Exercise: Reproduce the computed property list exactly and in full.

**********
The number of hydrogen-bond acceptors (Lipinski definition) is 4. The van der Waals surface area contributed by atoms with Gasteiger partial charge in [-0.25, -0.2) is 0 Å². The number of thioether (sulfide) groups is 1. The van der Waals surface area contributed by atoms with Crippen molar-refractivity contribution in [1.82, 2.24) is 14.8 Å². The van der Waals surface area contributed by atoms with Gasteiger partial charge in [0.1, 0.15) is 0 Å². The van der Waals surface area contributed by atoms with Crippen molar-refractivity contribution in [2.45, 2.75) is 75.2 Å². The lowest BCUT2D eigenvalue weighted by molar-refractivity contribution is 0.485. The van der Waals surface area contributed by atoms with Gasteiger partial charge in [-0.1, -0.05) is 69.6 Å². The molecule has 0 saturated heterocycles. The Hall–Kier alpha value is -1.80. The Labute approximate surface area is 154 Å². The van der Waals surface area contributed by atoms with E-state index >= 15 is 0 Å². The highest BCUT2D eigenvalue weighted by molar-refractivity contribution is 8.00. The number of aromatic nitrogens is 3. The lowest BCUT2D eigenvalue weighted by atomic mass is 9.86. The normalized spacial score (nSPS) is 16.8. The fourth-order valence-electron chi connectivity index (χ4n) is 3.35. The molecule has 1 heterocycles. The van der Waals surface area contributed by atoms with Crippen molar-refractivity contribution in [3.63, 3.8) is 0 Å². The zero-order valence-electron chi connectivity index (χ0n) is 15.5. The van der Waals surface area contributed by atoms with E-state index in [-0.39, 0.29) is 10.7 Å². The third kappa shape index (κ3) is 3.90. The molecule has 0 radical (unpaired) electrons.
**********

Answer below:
The number of hydrogen-bond acceptors (Lipinski definition) is 4. The van der Waals surface area contributed by atoms with Gasteiger partial charge in [-0.25, -0.2) is 0 Å². The number of thioether (sulfide) groups is 1. The van der Waals surface area contributed by atoms with Crippen molar-refractivity contribution in [1.82, 2.24) is 14.8 Å². The van der Waals surface area contributed by atoms with Gasteiger partial charge in [0.1, 0.15) is 0 Å². The van der Waals surface area contributed by atoms with Crippen molar-refractivity contribution in [2.45, 2.75) is 75.2 Å². The lowest BCUT2D eigenvalue weighted by molar-refractivity contribution is 0.485. The van der Waals surface area contributed by atoms with Gasteiger partial charge in [-0.1, -0.05) is 69.6 Å². The molecule has 0 saturated heterocycles. The Hall–Kier alpha value is -1.80. The Labute approximate surface area is 154 Å². The van der Waals surface area contributed by atoms with E-state index >= 15 is 0 Å². The highest BCUT2D eigenvalue weighted by molar-refractivity contribution is 8.00. The number of aromatic nitrogens is 3. The lowest BCUT2D eigenvalue weighted by atomic mass is 9.86. The normalized spacial score (nSPS) is 16.8. The fourth-order valence-electron chi connectivity index (χ4n) is 3.35. The molecule has 1 heterocycles. The van der Waals surface area contributed by atoms with Crippen molar-refractivity contribution in [3.63, 3.8) is 0 Å². The zero-order valence-electron chi connectivity index (χ0n) is 15.5. The van der Waals surface area contributed by atoms with E-state index in [-0.39, 0.29) is 10.7 Å². The third kappa shape index (κ3) is 3.90. The molecule has 0 radical (unpaired) electrons.